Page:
Dream Land—Christina Rossetti

I became acquainted with Christina Rossetti’s poetry while reading The Oxford Book of Christian Verse earlier this year. While her poems were written before the age of free verse, I was struck by how natural her language is—she avoids awkward word order to fit a poem’s meter or rhyme scheme. Some of her imagery is vivid, and I am also touched by the tenderness toward God that comes through her religious poems.

Our family was recently on vacation and ended up browsing a book store (as we often do). I picked up a volume of Rossetti’s poems and began reading. Much to my amusement, the first three poems in the book were about death (two involved ghosts). So I am finding Rossetti has a gloomy side, like many good poets 😉

One of the three poems about death is called “Dream Land.” With a haunting, ethereal tone, it explores the losses of a woman who has died. The rhyme and meter support the tone and draw the reader into an almost entrancing chant.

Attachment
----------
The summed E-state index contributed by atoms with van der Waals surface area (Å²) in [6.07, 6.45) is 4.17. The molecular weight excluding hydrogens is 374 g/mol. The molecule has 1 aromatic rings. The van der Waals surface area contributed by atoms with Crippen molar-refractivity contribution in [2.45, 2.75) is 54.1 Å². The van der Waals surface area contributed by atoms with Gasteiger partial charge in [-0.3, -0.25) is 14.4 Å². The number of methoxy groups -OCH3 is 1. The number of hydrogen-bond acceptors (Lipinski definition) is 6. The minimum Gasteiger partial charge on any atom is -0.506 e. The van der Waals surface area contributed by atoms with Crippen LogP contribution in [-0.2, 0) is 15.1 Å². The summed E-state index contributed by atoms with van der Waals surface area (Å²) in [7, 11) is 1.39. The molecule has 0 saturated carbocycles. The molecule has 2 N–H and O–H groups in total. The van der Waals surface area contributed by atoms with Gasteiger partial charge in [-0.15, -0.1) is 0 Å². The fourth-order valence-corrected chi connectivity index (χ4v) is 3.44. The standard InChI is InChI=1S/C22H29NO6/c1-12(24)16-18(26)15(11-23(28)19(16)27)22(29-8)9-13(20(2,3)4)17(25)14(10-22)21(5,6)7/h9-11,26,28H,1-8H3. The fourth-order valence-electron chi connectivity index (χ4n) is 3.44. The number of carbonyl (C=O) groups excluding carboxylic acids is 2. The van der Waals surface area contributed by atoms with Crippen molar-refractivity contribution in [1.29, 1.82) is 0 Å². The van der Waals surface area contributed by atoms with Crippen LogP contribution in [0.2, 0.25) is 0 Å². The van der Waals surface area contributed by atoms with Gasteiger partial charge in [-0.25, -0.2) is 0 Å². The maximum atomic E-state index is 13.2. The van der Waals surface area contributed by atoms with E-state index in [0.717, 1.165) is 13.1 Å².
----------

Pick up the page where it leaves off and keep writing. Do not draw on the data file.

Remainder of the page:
The opening lines set a somber, mysterious mood, which pervades most of the poem:

Where sunless rivers weep
Their waves into the deep
She sleeps a charmed sleep:
Awake her not.

Despite this, the very end of the poem reframes death as “perfect peace” and even strikes notes of hope and resurrection:

Sleep that no pain shall wake;
Night that no morn shall break
Till joy shall overtake
Her perfect peace.

Dream Land” is a short poem—just four stanzas—but does a good job enveloping the reader in what is a surreal but ultimately optimistic meditation. Rossetti does a good job framing death as a temporary loss leading to something greater: a seed given up in hopes of a flower.

Published by mrteague

Teague McKamey lives in Washington state with his wife and two children. Teague’s poetry has appeared in several journals and in self-published books. He blogs at thevoiceofone.org and awanderingminstrel.com. In all areas of life, Teague desires that Christ may be magnified in his body (Php. 1:20).

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